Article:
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IBM wants to help people ‘reimagine the resume’

A letter to the U.S. secretaries of Education and Labor suggests allowing federal funds to be used for skills education.

IBM wants to help people ‘reimagine the resume’

IBM's letter details working with the new administration to give Americans more pathways to skills-based careers, expanding access to federal student aid and creating a national credentialing system to reimagine the resume.

Photo: SOPA Images/Getty Images

Global tech giant IBM published a letter Thursday to the U.S. secretaries of Education and Labor with ideas and policy recommendations on how the country can lead in education and build a more equitable economy.

IBM's letter proposes collaboration with the new administration to give Americans more pathways to skills-based careers, expand access to federal student aid and create a national credentialing system — using blockchain — to reimagine the resume.

The shift to online learning disrupted 77 million students in the U.S. And with nearly 70% of Americans without a bachelor's degree, which often means their work can't be performed from home, the economy tanked as businesses were forced to shut down. "When we look at the unemployment rate and we juxtaposed that with the number of opportunities that remain open because of the need for specific of type of skills, we see that as a paradox and challenge that we need to overcome," said Obed Louissaint, IBM's SVP for transformation and culture.

Outside the traditional forms of demonstrating job qualifications to future employers through a resume or a degree, there is no standard way to prove job readiness. But Louissaint explained that "new-collar jobs" would require in-demand skills, rather than a college degree, and would eliminate bachelor's degree requirements for more than half of U.S. job openings. By modernizing the Higher Education Act and working with policymakers; allowing federal student loans to be used for apprenticeships, certificate programs or other mid-career training; and removing restrictions on student use of federal work-study funds for off-campus work experiences like internships at companies, students could build career-relevant skills, Louissaint said.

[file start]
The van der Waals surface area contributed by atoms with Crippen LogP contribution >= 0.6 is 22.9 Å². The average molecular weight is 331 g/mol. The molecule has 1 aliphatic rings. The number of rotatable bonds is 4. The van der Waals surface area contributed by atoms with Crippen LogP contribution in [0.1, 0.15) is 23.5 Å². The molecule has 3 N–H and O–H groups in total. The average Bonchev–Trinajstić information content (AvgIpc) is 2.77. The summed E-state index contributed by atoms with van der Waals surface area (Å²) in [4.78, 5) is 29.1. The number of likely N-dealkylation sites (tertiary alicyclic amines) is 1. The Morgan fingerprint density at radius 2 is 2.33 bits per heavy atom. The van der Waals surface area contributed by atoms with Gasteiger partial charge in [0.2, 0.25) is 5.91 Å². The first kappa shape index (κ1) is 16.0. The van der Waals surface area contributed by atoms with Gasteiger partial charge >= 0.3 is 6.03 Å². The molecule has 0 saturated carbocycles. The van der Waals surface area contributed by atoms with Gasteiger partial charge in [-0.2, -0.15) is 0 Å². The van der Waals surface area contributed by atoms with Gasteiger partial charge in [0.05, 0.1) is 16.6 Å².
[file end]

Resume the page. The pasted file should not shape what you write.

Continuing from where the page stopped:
According to the U.S. Bureau of Labor Statistics, the technology sector accounts for 10% of U.S. GDP and is the fastest-growing segment of the American economy. But there are not enough skilled workers to fill the 500,000 open high-tech jobs in the U.S. And in the Consumer Technology Association's Future of Work survey, tech executives report that by 2025, they will struggle to fill jobs in software development, data analytics and engineering.

If the new administration partners with the private sector, the $130 billion provided in federal student aid to undergraduate students pursuing a bachelor's degree or higher could be redirected toward part-time students and mid-career professionals, used to fund Pell Grants and similar financial assistance for apprenticeships or internships. IBM also suggests allowing federal funds to be used for skills education and removing restrictions so that students can use federal work-study funds for other off-campus work experiences.

"By taking investments that are already being made in things like Pell Grants or federal loans, and redirecting them into things like apprenticeships, it enables individuals to have access to well-paying jobs," Louissaint said. "And by thinking differently about the resume, government and academia can set a real standard for what are credentials for a skill-first economy."

By working with the government, IBM aims to set a standard and national infrastructure that job applicants and potential employers can reference. But what would that look like?

"We would love to see state governments play a much more active role, rather than funds being restricted to local districts where only students in wealthier areas will benefit," Louissaint said. "And by way of the federal government, we can really lean in to use these funds in different types of ways to complement skill-building in this country."